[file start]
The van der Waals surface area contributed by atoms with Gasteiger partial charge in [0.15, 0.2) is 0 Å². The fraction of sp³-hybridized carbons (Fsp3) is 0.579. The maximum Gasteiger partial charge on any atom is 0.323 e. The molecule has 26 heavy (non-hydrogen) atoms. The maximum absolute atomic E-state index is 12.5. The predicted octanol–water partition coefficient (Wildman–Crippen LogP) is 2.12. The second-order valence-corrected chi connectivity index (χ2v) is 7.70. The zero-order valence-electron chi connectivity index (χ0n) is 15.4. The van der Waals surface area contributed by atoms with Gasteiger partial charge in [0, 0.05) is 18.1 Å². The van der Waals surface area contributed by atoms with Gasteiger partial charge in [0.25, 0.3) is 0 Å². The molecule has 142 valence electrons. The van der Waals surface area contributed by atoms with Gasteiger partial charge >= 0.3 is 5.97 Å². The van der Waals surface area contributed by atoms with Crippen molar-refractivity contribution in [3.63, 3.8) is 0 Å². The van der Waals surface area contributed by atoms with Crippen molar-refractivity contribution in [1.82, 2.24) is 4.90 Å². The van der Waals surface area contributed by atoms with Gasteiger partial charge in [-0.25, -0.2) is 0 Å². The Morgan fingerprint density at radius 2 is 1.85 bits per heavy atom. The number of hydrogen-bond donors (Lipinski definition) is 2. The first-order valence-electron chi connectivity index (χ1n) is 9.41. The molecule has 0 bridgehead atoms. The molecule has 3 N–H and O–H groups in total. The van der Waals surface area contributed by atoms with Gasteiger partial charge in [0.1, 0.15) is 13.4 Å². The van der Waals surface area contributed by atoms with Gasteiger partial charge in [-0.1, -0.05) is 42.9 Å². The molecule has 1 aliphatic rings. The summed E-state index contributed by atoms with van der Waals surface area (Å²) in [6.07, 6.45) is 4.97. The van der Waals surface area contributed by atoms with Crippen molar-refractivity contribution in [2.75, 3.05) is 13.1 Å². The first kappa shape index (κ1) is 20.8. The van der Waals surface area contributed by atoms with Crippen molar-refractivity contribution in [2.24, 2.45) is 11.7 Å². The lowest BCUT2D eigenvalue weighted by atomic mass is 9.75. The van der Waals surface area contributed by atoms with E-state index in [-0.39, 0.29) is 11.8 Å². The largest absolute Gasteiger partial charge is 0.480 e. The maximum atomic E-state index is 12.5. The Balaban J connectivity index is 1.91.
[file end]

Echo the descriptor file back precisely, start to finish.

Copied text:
The van der Waals surface area contributed by atoms with Gasteiger partial charge in [0.15, 0.2) is 0 Å². The fraction of sp³-hybridized carbons (Fsp3) is 0.579. The maximum Gasteiger partial charge on any atom is 0.323 e. The molecule has 26 heavy (non-hydrogen) atoms. The maximum absolute atomic E-state index is 12.5. The predicted octanol–water partition coefficient (Wildman–Crippen LogP) is 2.12. The second-order valence-corrected chi connectivity index (χ2v) is 7.70. The zero-order valence-electron chi connectivity index (χ0n) is 15.4. The van der Waals surface area contributed by atoms with Gasteiger partial charge in [0, 0.05) is 18.1 Å². The van der Waals surface area contributed by atoms with Gasteiger partial charge in [0.25, 0.3) is 0 Å². The molecule has 142 valence electrons. The van der Waals surface area contributed by atoms with Gasteiger partial charge >= 0.3 is 5.97 Å². The van der Waals surface area contributed by atoms with Crippen molar-refractivity contribution in [3.63, 3.8) is 0 Å². The van der Waals surface area contributed by atoms with Crippen molar-refractivity contribution in [1.82, 2.24) is 4.90 Å². The van der Waals surface area contributed by atoms with Gasteiger partial charge in [-0.25, -0.2) is 0 Å². The Morgan fingerprint density at radius 2 is 1.85 bits per heavy atom. The number of hydrogen-bond donors (Lipinski definition) is 2. The first-order valence-electron chi connectivity index (χ1n) is 9.41. The molecule has 0 bridgehead atoms. The molecule has 3 N–H and O–H groups in total. The van der Waals surface area contributed by atoms with Gasteiger partial charge in [0.1, 0.15) is 13.4 Å². The van der Waals surface area contributed by atoms with Gasteiger partial charge in [-0.1, -0.05) is 42.9 Å². The molecule has 1 aliphatic rings. The summed E-state index contributed by atoms with van der Waals surface area (Å²) in [6.07, 6.45) is 4.97. The van der Waals surface area contributed by atoms with Crippen molar-refractivity contribution in [2.75, 3.05) is 13.1 Å². The first kappa shape index (κ1) is 20.8. The van der Waals surface area contributed by atoms with Crippen molar-refractivity contribution in [2.24, 2.45) is 11.7 Å². The lowest BCUT2D eigenvalue weighted by atomic mass is 9.75. The van der Waals surface area contributed by atoms with E-state index in [-0.39, 0.29) is 11.8 Å². The largest absolute Gasteiger partial charge is 0.480 e. The maximum atomic E-state index is 12.5. The Balaban J connectivity index is 1.91.